Self-assembly concepts for multicompartment nanostructures

André H. Gröschel*, Axel H E Müller

*Corresponding author for this work

Research output: Contribution to journalArticleScientificpeer-review

193 Citations (Scopus)
230 Downloads (Pure)


Compartmentalization is ubiquitous to many biological and artificial systems, be it for the separate storage of incompatible matter or to isolate transport processes. Advancements in the synthesis of sequential block copolymers offer a variety of tools to replicate natural design principles with tailor-made soft matter for the precise spatial separation of functionalities on multiple length scales. Here, we review recent trends in the self-assembly of amphiphilic block copolymers to multicompartment nanostructures (MCNs) under (semi-)dilute conditions, with special emphasis on ABC triblock terpolymers. The intrinsic immiscibility of connected blocks induces short-range repulsion into discrete nano-domains stabilized by a third, soluble block or molecular additive. Polymer blocks can be synthesized from an arsenal of functional monomers directing self-assembly through packing frustration or response to various fields. The mobility in solution further allows the manipulation of self-assembly processes into specific directions by clever choice of environmental conditions. This review focuses on practical concepts that direct self-assembly into predictable nanostructures, while narrowing particle dispersity with respect to size, shape and internal morphology. The growing understanding of underlying self-assembly mechanisms expands the number of experimental concepts providing the means to target and manipulate progressively complex superstructures.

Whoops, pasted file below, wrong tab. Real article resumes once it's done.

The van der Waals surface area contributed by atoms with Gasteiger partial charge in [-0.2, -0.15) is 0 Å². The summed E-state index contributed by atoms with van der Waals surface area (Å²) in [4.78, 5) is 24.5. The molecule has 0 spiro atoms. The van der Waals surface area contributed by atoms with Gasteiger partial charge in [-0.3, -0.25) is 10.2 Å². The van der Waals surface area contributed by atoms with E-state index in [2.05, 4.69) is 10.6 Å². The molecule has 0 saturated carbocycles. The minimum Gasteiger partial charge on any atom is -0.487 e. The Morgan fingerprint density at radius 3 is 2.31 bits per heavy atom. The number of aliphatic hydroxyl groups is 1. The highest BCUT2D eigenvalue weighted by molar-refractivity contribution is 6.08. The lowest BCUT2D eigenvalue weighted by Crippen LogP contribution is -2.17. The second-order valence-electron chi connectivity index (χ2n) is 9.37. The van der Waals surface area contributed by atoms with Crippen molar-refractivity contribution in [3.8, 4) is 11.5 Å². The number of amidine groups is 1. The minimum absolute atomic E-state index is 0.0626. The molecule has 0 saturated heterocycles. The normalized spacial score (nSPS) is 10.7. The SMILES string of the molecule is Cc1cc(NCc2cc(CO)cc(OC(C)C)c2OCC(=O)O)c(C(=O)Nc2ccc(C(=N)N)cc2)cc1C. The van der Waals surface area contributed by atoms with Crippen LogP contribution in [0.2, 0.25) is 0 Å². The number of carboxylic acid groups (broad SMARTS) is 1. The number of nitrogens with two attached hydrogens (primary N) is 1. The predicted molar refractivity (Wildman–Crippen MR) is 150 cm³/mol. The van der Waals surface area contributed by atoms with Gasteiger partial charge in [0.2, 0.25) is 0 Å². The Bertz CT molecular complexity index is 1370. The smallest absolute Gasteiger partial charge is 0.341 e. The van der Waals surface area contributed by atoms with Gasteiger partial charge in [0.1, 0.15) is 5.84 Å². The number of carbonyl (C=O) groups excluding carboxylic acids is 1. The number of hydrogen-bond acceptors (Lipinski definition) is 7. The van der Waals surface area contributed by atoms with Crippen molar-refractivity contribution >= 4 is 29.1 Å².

Original languageEnglish
Pages (from-to)11841-11876
Number of pages36
Issue number28
Publication statusPublished - 28 Jul 2015
MoE publication typeA1 Journal article-refereed

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